This study, written by Equity for Children’s Director Alberto Minujin with UNICEF East Asia Pacific, is the first measurement of multidimensional child poverty at the regional level in East Asia and the Pacific.
It is based on data from seven countries in the region: Cambodia, Lao PDR, Mongolia, Philippines, Thailand, Vanuatu and Viet Nam. The study results show that, of the 93 million children living in these seven countries, approximately 54% experience poverty as measured by deprivation of basic needs.
In 2006, approximately 36% of the children suffered severe deprivation in at least one of the seven dimensions identified as relevant for child poverty: food, water, shelter, sanitation, health, education and information. Further, approximately 14% suffered from severe deprivation on multiple dimensions. In the group of countries with the highest rates of child poverty (Cambodia, Lao PDR and Mongolia), approximately 83% of children were severely deprived in at least one dimension.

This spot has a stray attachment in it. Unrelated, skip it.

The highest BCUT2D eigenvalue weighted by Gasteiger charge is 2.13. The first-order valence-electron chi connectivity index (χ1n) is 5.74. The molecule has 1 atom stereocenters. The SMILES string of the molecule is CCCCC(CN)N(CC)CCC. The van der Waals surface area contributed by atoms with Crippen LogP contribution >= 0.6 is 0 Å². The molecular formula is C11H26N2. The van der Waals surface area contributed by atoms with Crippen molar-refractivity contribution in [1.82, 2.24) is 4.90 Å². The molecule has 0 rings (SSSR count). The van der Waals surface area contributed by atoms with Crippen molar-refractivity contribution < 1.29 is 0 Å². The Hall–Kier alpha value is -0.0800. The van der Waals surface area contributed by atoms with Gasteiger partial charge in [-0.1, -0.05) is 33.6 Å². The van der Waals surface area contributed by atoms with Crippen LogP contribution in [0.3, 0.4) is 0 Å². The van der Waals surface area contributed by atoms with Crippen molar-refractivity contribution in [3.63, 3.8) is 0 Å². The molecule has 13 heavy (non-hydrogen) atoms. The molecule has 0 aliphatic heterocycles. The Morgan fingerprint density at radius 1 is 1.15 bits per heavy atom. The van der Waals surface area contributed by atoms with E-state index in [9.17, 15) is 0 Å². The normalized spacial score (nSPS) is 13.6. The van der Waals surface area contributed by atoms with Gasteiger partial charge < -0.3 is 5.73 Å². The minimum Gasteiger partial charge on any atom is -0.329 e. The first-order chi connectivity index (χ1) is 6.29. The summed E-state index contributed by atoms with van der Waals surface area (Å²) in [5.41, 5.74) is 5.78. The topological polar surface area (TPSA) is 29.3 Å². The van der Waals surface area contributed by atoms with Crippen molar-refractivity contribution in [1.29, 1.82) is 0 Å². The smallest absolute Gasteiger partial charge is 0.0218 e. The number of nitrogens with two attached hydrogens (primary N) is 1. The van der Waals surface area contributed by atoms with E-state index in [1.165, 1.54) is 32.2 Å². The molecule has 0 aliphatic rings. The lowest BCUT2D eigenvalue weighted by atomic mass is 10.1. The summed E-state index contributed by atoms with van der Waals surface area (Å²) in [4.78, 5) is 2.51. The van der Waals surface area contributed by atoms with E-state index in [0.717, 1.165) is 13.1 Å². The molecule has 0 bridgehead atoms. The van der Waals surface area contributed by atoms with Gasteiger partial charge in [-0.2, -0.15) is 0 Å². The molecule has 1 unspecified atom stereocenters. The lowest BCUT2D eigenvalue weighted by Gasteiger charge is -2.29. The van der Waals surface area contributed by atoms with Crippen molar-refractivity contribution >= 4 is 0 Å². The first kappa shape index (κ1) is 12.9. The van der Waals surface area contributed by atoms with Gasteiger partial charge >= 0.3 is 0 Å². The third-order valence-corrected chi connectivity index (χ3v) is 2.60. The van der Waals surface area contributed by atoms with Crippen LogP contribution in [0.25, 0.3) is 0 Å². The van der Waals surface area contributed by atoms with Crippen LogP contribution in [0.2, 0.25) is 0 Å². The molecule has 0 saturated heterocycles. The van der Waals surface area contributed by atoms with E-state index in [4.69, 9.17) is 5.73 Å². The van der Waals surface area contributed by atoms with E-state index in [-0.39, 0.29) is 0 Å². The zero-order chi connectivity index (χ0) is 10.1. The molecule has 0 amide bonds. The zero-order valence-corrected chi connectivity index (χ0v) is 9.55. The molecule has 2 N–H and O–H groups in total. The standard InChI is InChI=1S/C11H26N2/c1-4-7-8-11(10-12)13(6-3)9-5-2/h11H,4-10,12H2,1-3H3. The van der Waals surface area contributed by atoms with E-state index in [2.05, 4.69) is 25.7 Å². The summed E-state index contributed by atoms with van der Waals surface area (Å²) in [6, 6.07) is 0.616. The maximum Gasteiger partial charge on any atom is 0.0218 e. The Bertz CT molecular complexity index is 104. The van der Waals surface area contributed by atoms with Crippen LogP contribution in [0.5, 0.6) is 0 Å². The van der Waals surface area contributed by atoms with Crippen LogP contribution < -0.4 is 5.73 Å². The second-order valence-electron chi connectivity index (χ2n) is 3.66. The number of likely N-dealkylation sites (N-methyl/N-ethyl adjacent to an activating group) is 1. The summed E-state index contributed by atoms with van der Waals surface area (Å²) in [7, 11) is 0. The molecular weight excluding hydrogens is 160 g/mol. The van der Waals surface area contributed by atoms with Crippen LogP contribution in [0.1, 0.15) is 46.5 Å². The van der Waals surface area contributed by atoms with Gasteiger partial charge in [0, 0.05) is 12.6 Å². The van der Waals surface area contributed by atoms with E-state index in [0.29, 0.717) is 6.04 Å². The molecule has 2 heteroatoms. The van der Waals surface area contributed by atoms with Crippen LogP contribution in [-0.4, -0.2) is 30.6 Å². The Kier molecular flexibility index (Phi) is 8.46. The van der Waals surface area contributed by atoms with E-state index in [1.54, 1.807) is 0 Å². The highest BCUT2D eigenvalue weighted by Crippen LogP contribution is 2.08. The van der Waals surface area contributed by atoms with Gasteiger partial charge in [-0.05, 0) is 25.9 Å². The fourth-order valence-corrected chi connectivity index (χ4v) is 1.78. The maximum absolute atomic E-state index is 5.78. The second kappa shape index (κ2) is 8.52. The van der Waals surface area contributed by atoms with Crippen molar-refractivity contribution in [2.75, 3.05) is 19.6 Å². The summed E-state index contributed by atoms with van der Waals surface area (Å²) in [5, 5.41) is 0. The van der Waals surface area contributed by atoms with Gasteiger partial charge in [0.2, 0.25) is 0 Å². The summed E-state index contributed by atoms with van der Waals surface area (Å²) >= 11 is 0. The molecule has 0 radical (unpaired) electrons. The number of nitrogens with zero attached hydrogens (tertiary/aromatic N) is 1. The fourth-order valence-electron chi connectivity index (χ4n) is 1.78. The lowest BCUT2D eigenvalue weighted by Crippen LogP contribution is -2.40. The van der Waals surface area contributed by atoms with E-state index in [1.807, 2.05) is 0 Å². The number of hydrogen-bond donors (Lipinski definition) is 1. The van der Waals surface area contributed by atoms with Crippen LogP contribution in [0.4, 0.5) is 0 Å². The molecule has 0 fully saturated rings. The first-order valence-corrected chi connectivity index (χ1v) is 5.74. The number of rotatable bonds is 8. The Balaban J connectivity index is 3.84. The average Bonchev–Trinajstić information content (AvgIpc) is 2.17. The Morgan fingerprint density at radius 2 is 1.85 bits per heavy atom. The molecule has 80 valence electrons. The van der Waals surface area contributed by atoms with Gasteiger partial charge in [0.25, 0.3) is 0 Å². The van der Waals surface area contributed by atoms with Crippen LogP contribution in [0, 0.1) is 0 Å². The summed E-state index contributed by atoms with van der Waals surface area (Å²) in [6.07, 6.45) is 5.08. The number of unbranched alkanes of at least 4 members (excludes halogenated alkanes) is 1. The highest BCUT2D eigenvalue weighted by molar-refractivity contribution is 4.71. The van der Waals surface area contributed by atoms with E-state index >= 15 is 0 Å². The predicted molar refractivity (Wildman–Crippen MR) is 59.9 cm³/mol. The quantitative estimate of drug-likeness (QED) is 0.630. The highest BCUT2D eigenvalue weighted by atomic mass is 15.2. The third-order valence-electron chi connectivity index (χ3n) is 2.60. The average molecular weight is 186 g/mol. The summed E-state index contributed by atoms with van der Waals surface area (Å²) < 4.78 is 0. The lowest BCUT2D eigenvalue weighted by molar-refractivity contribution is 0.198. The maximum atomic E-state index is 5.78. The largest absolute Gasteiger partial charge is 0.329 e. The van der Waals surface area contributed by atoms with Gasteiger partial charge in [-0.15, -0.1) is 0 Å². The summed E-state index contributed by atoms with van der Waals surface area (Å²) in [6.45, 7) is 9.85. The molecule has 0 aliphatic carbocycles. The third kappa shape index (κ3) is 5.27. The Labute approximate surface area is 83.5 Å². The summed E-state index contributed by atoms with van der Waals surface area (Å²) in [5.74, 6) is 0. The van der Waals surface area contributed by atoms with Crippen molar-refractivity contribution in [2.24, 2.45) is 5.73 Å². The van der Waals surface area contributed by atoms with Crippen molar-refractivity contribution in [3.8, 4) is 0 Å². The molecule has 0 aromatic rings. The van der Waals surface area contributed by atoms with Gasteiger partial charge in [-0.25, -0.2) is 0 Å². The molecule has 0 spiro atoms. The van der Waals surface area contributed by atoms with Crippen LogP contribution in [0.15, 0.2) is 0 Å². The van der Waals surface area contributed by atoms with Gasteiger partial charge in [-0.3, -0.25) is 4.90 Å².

The study also highlights existing disparities within countries in the region. For example, children from ethnic minority groups in Viet Nam are 11 times more likely to suffer from multiple severe deprivations than children from ethnic majority groups, an unfortunate pattern found in many countries. Child poverty was 30% higher in rural Cambodia than in urban areas, 60% higher in rural Thailand and 130% higher in rural Philippines. Inequity and exclusion are important factors in discussing and eliminating child poverty.
Download the report here.